This is the second part of a two-part photo-essay depicting the life of Palestine refugees in Lebanon’s refugee camps. The photographs in this essay are all from the temporary shelters in the areas adjacent to Nahr el-Bared camp and were taken in late September 2010.
Fierce fighting broke out in Nahr el-Bared on 20 May 2007 between the Lebanese Armed Forces and the Fatah al Islam group inside the camp. Three months of siege and massive aerial and artillery bombardment left the camp in ruins. Schools, health clinics and relief services offices in the UNRWA compound were also destroyed. All 27,000 refugees fled the camp, mostly to the adjacent areas and neighbouring Beddawi camp. The majority of them left with few or no belongings, thinking they would come back after a few days. Overnight, they lost everything – their homes, personal and household belongings, commercial property and assets, and jobs. A close-knit and once-relatively thriving community was suddenly thrown into impoverishment and protracted displacement – many for the second time in their lives.
Once the extent of the damage became apparent, UNRWA signed a memorandum of understanding with the refugee-based Nahr el-Bared Reconstruction Commission for Civil Action and Studies (NBRC) to jointly agree on the design work for the reconstruction of the camp. It was agreed that this reconstruction would be carried out in eight packages, due to funding constraints. This impressive model in civic participation resulted in the approval of a final master plan approved by the government of Lebanon in May 2009. Reconstruction itself began in June 2009.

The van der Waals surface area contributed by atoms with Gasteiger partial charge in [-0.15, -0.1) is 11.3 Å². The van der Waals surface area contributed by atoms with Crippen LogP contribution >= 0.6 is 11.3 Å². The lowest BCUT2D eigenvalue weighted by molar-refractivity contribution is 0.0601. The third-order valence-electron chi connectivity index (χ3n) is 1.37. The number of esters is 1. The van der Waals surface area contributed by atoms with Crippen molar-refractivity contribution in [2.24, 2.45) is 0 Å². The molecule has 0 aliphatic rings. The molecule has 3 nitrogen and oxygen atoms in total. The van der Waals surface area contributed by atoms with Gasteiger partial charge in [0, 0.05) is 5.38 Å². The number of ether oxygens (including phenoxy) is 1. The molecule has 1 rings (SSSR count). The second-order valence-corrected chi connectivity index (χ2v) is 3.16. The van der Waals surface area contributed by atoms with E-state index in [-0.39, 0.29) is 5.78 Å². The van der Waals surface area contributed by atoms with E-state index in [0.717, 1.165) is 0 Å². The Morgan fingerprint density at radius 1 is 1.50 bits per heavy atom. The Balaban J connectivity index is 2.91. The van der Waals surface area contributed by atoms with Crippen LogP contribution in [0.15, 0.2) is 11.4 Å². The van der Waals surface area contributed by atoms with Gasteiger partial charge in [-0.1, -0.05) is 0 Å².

Over 7,700 displaced refugees (as of July 2010) are still living in Beddawi camp and its surrounding areas.
UNRWA continues to provide adequate (temporary) shelter for some 25,000 displaced Palestinians until their homes are reconstructed, including providing education for 611 students.
As of October 2010, out of the eight construction packages in Nahr el-Bared, the Agency has started the reconstruction of packages 1 and 2, and three schools in the UNRWA compound. The major constraint to the reconstruction of the camp is the lack of funding. Out of a total of US$ 328 million required to rebuild the camp, to date only 36 per cent has been secured. There is an urgent need for US$ 10 million to start work on Package 3 and US$ 34.1 million for Package 4. To date, the major donors for the reconstruction include the USA, the Saudi Fund for Development, the European Union and the OPEC Fund for International Development.